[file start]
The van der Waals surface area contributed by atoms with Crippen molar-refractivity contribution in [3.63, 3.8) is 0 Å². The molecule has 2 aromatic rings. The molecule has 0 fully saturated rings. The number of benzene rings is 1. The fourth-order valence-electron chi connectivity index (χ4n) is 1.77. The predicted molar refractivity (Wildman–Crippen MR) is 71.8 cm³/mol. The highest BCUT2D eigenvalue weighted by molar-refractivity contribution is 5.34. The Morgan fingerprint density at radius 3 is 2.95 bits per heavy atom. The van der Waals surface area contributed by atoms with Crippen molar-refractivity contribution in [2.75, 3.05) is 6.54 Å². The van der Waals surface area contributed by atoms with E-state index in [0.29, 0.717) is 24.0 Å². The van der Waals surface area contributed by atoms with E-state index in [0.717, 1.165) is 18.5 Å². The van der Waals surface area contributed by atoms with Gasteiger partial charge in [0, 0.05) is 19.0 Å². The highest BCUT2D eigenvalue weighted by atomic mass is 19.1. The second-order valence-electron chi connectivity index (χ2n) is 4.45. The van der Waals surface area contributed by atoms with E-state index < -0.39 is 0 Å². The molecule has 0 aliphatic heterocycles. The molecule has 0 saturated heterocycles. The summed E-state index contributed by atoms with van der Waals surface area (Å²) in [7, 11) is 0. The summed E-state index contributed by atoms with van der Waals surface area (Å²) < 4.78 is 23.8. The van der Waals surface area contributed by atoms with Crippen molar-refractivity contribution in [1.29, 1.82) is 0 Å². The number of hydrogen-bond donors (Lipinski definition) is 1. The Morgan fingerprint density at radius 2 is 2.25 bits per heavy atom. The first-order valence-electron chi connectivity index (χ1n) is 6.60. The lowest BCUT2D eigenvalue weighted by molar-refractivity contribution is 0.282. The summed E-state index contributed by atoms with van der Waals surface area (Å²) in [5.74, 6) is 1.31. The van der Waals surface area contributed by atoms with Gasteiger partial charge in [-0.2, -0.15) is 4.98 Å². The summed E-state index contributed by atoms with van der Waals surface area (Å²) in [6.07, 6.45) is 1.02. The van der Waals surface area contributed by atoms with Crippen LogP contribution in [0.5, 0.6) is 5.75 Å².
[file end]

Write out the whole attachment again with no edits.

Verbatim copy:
The van der Waals surface area contributed by atoms with Crippen molar-refractivity contribution in [3.63, 3.8) is 0 Å². The molecule has 2 aromatic rings. The molecule has 0 fully saturated rings. The number of benzene rings is 1. The fourth-order valence-electron chi connectivity index (χ4n) is 1.77. The predicted molar refractivity (Wildman–Crippen MR) is 71.8 cm³/mol. The highest BCUT2D eigenvalue weighted by molar-refractivity contribution is 5.34. The Morgan fingerprint density at radius 3 is 2.95 bits per heavy atom. The van der Waals surface area contributed by atoms with Crippen molar-refractivity contribution in [2.75, 3.05) is 6.54 Å². The van der Waals surface area contributed by atoms with E-state index in [0.29, 0.717) is 24.0 Å². The van der Waals surface area contributed by atoms with E-state index in [0.717, 1.165) is 18.5 Å². The van der Waals surface area contributed by atoms with Gasteiger partial charge in [0, 0.05) is 19.0 Å². The highest BCUT2D eigenvalue weighted by atomic mass is 19.1. The second-order valence-electron chi connectivity index (χ2n) is 4.45. The van der Waals surface area contributed by atoms with E-state index < -0.39 is 0 Å². The molecule has 0 aliphatic heterocycles. The molecule has 0 saturated heterocycles. The summed E-state index contributed by atoms with van der Waals surface area (Å²) in [7, 11) is 0. The summed E-state index contributed by atoms with van der Waals surface area (Å²) < 4.78 is 23.8. The van der Waals surface area contributed by atoms with Crippen molar-refractivity contribution in [1.29, 1.82) is 0 Å². The number of hydrogen-bond donors (Lipinski definition) is 1. The Morgan fingerprint density at radius 2 is 2.25 bits per heavy atom. The first-order valence-electron chi connectivity index (χ1n) is 6.60. The lowest BCUT2D eigenvalue weighted by molar-refractivity contribution is 0.282. The summed E-state index contributed by atoms with van der Waals surface area (Å²) in [5.74, 6) is 1.31. The van der Waals surface area contributed by atoms with Gasteiger partial charge in [-0.2, -0.15) is 4.98 Å². The summed E-state index contributed by atoms with van der Waals surface area (Å²) in [6.07, 6.45) is 1.02. The van der Waals surface area contributed by atoms with Crippen LogP contribution in [0.5, 0.6) is 5.75 Å².